HTC seems to have started a trend last year (but in fact it originated a long time ago) of building smartphones out of metal to make them look and feel premium. The company built an entire strategy out of this one claim, emphasizing on materials and manufacturing methods to win over those who have been appalled by Samsung’s cheap and flimsy plastics. But contrary to popular belief, not everyone wants a metallic phone, or thinks that it’s the best solution to the problem. And I am one of those people.
Long before the HTC One, I have owned and used a Nokia E71 and a Nokia N8. The E71 was mostly plastic, with a metallic back cover that took me by surprise the moment I held it. It looked and felt premium, and even my grandmother, who knew nothing about phones but who had seen me use dozens before, stared at it in awe and told me, “this is the most beautiful one.” I used an E71 for a year over the course of which it slipped and dropped dozens of times, but I was never worried because it was built like a tank, and it only had a small non-touch screen.
Later, I owned and used a Nokia N8. It was the first anodized aluminum smartphone I had laid my hands on, and it was simply gorgeous. However, I carried it in a case because I was certain I’d scratch that beautiful orange finish, and I was more worried that it would slip from my hand and break the screen.
My experience with both devices has lead me to a love/hate relationship with metallic smartphones, where I love looking at them, I like how premium they feel in the hand, but I wouldn’t buy them. Here are the reasons why.
The temperature is never right
A metallic smartphone is always, always, a few degrees off the right temperature. It tends to be colder to the touch when not in use, and hotter when in use. Imagine hiking, or laying on the beach, or driving on a hot day, with an aluminum phone. Even plastic can get warm to the touch in such scenarios, I couldn’t think of what would happen to metal.
Premium but impersonal
There’s something about a metallic finish that makes a phone feel like a luxury item, and that’s the problem, it’s just an “item”. I’m used to phones being personal, blending in with my hand, disappearing to just leave the screen so I can interact with the content. When I’m using a metallic phone, I’m always aware of it, and that detracts greatly from the experience.
By comparison, my LG G2 does just the opposite. Because of the little bezels, the phone becomes just a screen, and everything else about it disappears while you are using it. It’s a bit like the difference between watching a movie in a theatre with all the lights on or off. If you want an immersive experience, you make everything else as invisible as possible.
I am a very clumsy person and metallic smartphones, whether donning an anodized matte finish, a brushed one, or a shiny smooth finish, are always slippery in the hand. I could barely use the N8 one-handed before I got a case, and that was a tiny smartphone by today’s standards. However, I can balance my G2 just fine on one hand, and type with my thumb, without risking a heart attack at the thought of it falling.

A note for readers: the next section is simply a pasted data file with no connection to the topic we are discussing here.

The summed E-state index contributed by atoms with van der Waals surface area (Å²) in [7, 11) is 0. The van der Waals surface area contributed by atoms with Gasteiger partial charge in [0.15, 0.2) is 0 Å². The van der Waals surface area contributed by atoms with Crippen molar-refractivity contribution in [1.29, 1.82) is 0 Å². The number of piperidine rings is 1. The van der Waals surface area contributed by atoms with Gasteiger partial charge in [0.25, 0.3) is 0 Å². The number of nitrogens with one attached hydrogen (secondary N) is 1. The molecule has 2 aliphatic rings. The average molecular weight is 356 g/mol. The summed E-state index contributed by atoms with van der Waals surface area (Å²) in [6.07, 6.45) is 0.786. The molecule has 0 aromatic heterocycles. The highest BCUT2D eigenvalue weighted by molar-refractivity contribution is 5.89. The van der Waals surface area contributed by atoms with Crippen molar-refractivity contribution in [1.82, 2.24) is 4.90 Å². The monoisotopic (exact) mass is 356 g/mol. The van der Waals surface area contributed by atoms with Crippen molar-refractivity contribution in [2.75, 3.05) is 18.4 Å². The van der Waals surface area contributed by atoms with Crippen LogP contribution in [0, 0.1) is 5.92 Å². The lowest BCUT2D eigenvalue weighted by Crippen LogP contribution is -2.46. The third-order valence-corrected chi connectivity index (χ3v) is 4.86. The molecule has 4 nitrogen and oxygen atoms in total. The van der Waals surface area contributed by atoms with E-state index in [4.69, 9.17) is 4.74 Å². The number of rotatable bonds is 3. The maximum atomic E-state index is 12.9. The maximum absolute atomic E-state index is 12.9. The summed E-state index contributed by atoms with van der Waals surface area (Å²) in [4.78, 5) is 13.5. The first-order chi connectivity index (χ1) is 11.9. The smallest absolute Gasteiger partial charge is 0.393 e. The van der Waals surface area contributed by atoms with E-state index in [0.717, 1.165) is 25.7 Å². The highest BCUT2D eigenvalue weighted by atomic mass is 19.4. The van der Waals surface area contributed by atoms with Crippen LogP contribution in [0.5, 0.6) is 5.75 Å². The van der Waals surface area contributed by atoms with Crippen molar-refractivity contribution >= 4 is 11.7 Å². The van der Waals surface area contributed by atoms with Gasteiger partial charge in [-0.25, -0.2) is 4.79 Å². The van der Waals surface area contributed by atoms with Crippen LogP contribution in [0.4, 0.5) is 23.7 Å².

That’s why I wouldn’t dare hold an HTC One or any of the rumored metal “Prime” devices with 5.5″ screens and huge footprints with one hand. As my friend and fellow AndroidBeat writer Abhijeet Mishra told me while we were discussing this issue, “ergonomics are where Sony and HTC both fail despite great designs, and it’s too bad consumers accept it in the name of looks.” And I wholeheartedly agreed.
Case: a necessity not an accessory
Continuing my conversation with Abhijeet, he made another excellent point, “the more premium it gets, the more a case is needed. HTC is so sure the M8 needs a case that they put one right in the box.” That embodies my experience with metal smartphones. It’s not only about ergonomics and slippery finishes though, but also about psychology. The more expensive a device feels, the more you are scared of harming it, and the more a case becomes mandatory.
And when your sexy well-built smartphone is in a case — whether for safe-keeping or for better handling — it almost feels like a waste. You can never win in that case (pun intended), can you?
There’s a right way to do plastic
I will go back to Nokia for a second and say that the company showed us that there is a right way to do plastics. Their polycarbonate finishes on the Lumia series were spectacular, ergonomic, solid, and they still felt premium. Even the iPhone 5C went for the same material. Plastic doesn’t have to be cheap, wobbly, and badly done. It can be executed to perfection, for an excellent blend of look, feel, and functionality.
This metal trend scares me
I honestly don’t know what is it about HTC that makes many reporters in the mobile industry hang open their mouths in awe. I’ve previously argued that Sony and LG are quite a long way ahead in being “Quietly Brilliant” yet HTC gets more good press than both combined. That seems to have lead everyone to believe that metal smartphones are “the” must-have item on a checklist when building a premium device.
So here we find ourselves, in the middle of 2014, with Samsung, LG and Sony, all rumored to have metal flagships in the works — although I’m hoping LG has figured a way to make plastic look like metal in its G3, for the best magic trick in the history of smartphones. And it seems that we might all be forced to get a metallic smartphone, whether we like this material or not, if we want the highest specs possible.
Abhijeet and I couldn’t possibly be the only smartphone users who have this opinion about metal. So please let us know in the comments if you agree or disagree with us.